I met a woman from Denmark last week. She's been living in the United States for about a year. I asked her what she liked best about our country.
Her response (paraphrased as best as I remember) was immediate:
"You're not going to believe it, but it's Stop & Shop. And all the grocery stores like it. In Denmark, we spend half of our weekend shopping for food. Bread from the baker. Meat from the butcher. Produce from the grocer. It's ridiculous. You Americans put it all under one roof. I can finish my shopping in less than an hour. It's an amazing innovation, but I still watch my American friends drive everywhere for their food. This at Whole Foods. That at Trader Joe's. Stew Leonard's. Stop & Shop. Farmer's Markets. It's ridiculous."
I couldn't believe it. I finally found someone who agreed with me on this grocery store shopping insanity happening all around me.
I watch my friends and family members drive all over town -- seemingly everyday -- for their groceries.
Meat from Whole Foods
Produce from Stop & Shop
Coffee from the artisanal coffee roaster
Paper goods and cleaning supplies from Costco
Prepared foods from Trader Joe's
Pet supplies from Petco
This is not an exaggeration. At a dinner party recently, a friend lamented that more than half of her marriage has been spent with she or her husband shopping for food.
People tell me that it's outstanding quality and low prices that they seek. This place has the best meat. That place has the best fruit. This place has the best prices on paper towels.
It's insanity. And it's a mistake. A terrible, nonsensical mistake, for two reasons:
1. If I conducted a double-blind taste test of food quality between these stores, no person could reliably tell the difference. If I prepared a dinner of roasted chicken, asparagus sprouts, wild rice, and an apple pie for dessert using food purchased from Whole Foods, Stop & Shop, and Stew Leonard's and asked you to tell me which one came from which store, there is no way you or anyone else could consistently tell me the difference.
It feels good to think that you are improving the quality of your family's food, but it's an improvement that exists almost entirely in your mind.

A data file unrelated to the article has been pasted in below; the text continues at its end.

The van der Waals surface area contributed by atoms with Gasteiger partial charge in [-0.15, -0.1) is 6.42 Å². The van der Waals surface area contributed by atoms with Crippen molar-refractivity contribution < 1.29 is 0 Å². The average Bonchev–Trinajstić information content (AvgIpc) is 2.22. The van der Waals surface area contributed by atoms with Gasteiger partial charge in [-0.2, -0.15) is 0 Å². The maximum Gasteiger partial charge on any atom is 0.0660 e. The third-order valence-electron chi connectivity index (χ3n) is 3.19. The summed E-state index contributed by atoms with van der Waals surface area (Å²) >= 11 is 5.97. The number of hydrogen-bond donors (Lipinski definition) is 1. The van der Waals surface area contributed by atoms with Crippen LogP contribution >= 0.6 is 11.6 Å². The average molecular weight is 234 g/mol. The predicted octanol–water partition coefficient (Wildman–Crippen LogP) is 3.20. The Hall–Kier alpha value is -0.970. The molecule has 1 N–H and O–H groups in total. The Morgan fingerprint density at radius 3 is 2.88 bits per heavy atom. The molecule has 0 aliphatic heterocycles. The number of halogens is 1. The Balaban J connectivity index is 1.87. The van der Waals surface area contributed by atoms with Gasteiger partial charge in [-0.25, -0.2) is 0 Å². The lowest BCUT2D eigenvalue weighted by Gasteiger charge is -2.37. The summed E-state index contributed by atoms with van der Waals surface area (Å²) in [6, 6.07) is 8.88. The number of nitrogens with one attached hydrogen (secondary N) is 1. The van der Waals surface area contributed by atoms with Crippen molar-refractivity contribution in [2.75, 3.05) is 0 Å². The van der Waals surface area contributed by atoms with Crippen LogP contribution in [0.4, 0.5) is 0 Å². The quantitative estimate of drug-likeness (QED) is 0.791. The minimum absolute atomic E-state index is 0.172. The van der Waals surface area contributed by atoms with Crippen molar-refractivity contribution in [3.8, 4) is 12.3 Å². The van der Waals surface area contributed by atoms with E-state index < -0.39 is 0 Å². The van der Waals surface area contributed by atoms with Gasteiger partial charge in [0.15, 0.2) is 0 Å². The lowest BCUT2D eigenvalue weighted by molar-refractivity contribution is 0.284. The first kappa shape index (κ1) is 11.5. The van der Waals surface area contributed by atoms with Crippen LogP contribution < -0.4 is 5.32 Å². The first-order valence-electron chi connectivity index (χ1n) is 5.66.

2. More importantly, even if there was a discernible difference in quality or taste between stores, this marginal difference is not worth the time spent shuffling off to each of the stores for what my friend described as half of her married life.
This is what the woman from Denmark understands but Americans have forgotten:
Time is our most precious commodity. It should be guarded at all costs. Valued above all else. Spent with enormous care.
There was a time when America was dotted with bakers and butchers and fishmongers and green grocers. Like Denmark, there was a time when the bulk of Saturday was spent going from shop to shop, purchasing food for the next week.
Then we built massive grocery stores and put everything under one roof, and for a time, we were happy. My mother would do all the grocery shopping in an hour at Shop-Rite while we clung to the cart and begged for sugary cereals.
Then something changed. Americans decided that this was no longer good. We decided that the marginal improvement in the quality of our green beans was worth the hour spent driving across town in order to purchase them. We decided that even though all of the stores have organic produce, this store's organic produce must be more organic because it costs more. We decided that it's better to buy olive oil from a store that only sells olive oil (a real thing) and pickles from an artisanal pickle maker even though we never cared about pickles very much before. We decided that the more time we spent gathering the food for our meals, the better we could feel about ourselves.
We constantly lament the lack of time that we have with our families. We bemoan our lack of sleep. We yearn for the time to read a book or watch a movie. We dream of the day when we can write a novel, learn to skateboard, take a nap, paint the living room, or simply lie down in the grass and stare at clouds.
You have that time. You spent it driving to Trader Joe's because you like their crackers.
You spent it driving to Whole Foods for their salmon.
You spent it driving to Costco to save $2.86 on paper towels.
When you're lying on your deathbed, you won't be wishing that you had eaten more flavorful green beans. You won't be lamenting the lack of quality quinoa in your life. You won't be regretting a lifetime bereft of farm fresh eggs.
You'll regret the hours spent every week driving all over town in order to marginally (and probably indiscernibly) improve the quality of food in your home at the expense of time spent on better things.
Stop the insanity.
Place time spent with friends and loved ones ahead of the desire to optimize every food item in your cupboard, refrigerator, and freezer.
Prioritize the things you truly care about -- hobbies, exercise, books, films, those project you never seem to have enough time to start -- ahead of crunchier celery, more flavorful barbecue sauce, or cheaper toilet paper.
Accept the fact that a large amount of the difference between these products are marginal at best and likely only exist in your mind.
Time is the only real commodity in this world. It's the only real thing of value. The sooner you embrace this reality, the happier you will be.